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News > To ARMS, all paperwork goes to ARMS
To ARMS, all paperwork goes to ARMS

Posted 3/31/2009   Updated 3/31/2009 Email story   Print story


by Tech. Sgt. Stephen Bailey
301st Fighter Wing

3/31/2009 - FORT WORTH, Texas -- The Air Force Reserve recently took another step forward in making its operations a 'paperless' society by implementing the Automated Records Management System (ARMS). 

The 301st Fighter Wing can now review their personnel records online through a secure Website 24 hours a day, seven days a week. According to Lt. Col. Patrick Walsh, 301st Force Support Squadron commander, records for our unit reservists have already been scanned into ARMS and should be immediately accessed. Personnel can long on the Air Force Personnel Center's secure site at www.afpc.randolph.af.mil or via the Air Force Portal. These sites can only be accessed by using your Common Access Card (CAC). 

"The ARMS program opens the door to many new opportunities such as being able to review and print our records without having to involve another individual," said Chief Master Sgt. Rich Ernst, 301st Military Personnel Flight superintendent. "The ARMS program is just the beginning in allowing us greater freedom in our administrative practices." 

As a reminder all personnel should review their records in ARMS by May 2009 and notify AFPC if there are any discrepancies. All paper records will be destroyed after this date. If record discrepancies are not reported within that time period, these documents may not be available to research and correct the problem. 

"There certainly will be adjustments in adapting to ARMS especially for those of us use to the 'good ole days' of having an admin troop make copies of your records for you," said Master Sgt. Tim Lynch, chief, 301st personnel employment. "Yes, ARMS does remove most of the personal touch of one-on-one interaction, but it does open the door to a bright and exciting future and that can be a good thing."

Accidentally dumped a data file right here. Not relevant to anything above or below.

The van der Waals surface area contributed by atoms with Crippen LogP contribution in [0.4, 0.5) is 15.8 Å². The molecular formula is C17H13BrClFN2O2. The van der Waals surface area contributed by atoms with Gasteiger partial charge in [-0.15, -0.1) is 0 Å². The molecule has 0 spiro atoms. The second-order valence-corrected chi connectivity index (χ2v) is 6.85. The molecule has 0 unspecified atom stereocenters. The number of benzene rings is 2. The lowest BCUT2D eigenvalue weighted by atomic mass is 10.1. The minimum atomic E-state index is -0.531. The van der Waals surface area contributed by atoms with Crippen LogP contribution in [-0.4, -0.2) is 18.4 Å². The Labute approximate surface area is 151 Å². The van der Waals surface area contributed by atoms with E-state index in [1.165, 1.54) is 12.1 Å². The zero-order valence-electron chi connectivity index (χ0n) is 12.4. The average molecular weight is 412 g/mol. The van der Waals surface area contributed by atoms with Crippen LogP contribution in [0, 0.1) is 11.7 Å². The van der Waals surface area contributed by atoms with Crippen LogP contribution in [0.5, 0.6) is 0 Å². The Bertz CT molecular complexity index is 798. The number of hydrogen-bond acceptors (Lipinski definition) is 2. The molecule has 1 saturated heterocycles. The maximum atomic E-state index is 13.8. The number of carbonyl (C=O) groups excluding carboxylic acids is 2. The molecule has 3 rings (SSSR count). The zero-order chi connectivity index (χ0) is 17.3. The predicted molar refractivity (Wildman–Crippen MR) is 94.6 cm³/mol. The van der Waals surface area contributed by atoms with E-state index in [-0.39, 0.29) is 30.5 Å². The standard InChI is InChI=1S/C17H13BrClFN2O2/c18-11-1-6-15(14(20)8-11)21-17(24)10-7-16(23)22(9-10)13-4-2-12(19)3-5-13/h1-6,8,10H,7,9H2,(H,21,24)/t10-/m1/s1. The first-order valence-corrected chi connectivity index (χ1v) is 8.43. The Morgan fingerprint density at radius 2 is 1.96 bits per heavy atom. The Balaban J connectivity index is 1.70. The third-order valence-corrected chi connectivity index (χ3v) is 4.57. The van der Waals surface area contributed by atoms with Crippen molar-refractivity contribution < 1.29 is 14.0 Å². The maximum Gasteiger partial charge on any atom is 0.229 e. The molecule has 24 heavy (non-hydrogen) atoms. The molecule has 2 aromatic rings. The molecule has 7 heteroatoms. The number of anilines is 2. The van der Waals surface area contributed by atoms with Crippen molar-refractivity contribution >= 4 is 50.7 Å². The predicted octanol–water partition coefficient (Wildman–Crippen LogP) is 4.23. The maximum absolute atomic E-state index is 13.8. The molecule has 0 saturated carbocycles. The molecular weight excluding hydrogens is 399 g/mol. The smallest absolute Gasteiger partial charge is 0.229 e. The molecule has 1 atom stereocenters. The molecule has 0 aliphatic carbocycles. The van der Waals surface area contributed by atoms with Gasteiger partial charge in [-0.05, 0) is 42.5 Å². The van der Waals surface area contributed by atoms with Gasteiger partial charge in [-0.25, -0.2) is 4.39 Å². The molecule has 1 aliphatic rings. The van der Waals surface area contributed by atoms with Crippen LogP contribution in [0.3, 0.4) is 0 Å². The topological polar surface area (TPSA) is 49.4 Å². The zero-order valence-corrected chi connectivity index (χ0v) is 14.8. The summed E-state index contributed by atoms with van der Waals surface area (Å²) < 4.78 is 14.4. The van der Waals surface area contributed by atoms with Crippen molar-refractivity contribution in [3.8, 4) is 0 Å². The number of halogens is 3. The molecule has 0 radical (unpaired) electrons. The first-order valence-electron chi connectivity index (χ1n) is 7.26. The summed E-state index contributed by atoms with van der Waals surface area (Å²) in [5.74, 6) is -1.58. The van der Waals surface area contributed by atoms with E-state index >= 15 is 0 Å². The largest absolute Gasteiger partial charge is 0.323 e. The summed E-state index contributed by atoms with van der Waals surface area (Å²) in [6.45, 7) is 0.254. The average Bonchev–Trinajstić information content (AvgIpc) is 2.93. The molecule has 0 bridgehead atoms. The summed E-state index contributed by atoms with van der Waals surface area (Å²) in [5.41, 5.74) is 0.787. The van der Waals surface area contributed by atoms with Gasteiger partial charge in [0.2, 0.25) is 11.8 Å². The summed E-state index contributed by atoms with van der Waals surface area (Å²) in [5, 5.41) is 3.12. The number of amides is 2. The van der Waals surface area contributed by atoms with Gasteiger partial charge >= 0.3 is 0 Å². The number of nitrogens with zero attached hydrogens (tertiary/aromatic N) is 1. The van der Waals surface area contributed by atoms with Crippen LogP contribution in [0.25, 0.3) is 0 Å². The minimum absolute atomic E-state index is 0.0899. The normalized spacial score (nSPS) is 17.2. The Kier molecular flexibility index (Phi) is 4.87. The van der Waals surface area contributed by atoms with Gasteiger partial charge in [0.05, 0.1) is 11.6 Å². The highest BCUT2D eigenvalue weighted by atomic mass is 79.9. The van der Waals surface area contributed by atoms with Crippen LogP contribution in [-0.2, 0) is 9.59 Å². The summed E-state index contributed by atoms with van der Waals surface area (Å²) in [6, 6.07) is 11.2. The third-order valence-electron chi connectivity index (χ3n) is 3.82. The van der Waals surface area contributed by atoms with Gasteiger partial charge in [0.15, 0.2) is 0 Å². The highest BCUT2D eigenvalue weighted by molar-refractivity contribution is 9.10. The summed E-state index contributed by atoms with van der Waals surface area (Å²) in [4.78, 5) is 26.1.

But for those like Chief Ernst, who came up in the days of the CBPO (Consolidated Base Personnel Office) era, it can be hard to let go of the regular 'job routine.' 

"I'm a guy who likes people and I enjoy working directly with our customers, so change for me has been difficult at times. But I've also been around long enough to know that if we don't change then we can get left behind. The Air Force Reserve is making tremendous strides to make our fighting force the best - now that is change I can and will believe in." 

Overall, officials agree that a paradigm shift is needed as to how the military will perform its administrative functions in the future. 

If you have difficulty accessing the ARMS program you can call 817.782.6871 or e-mail Diana Phea at francis.phea@carswell.af.mil.

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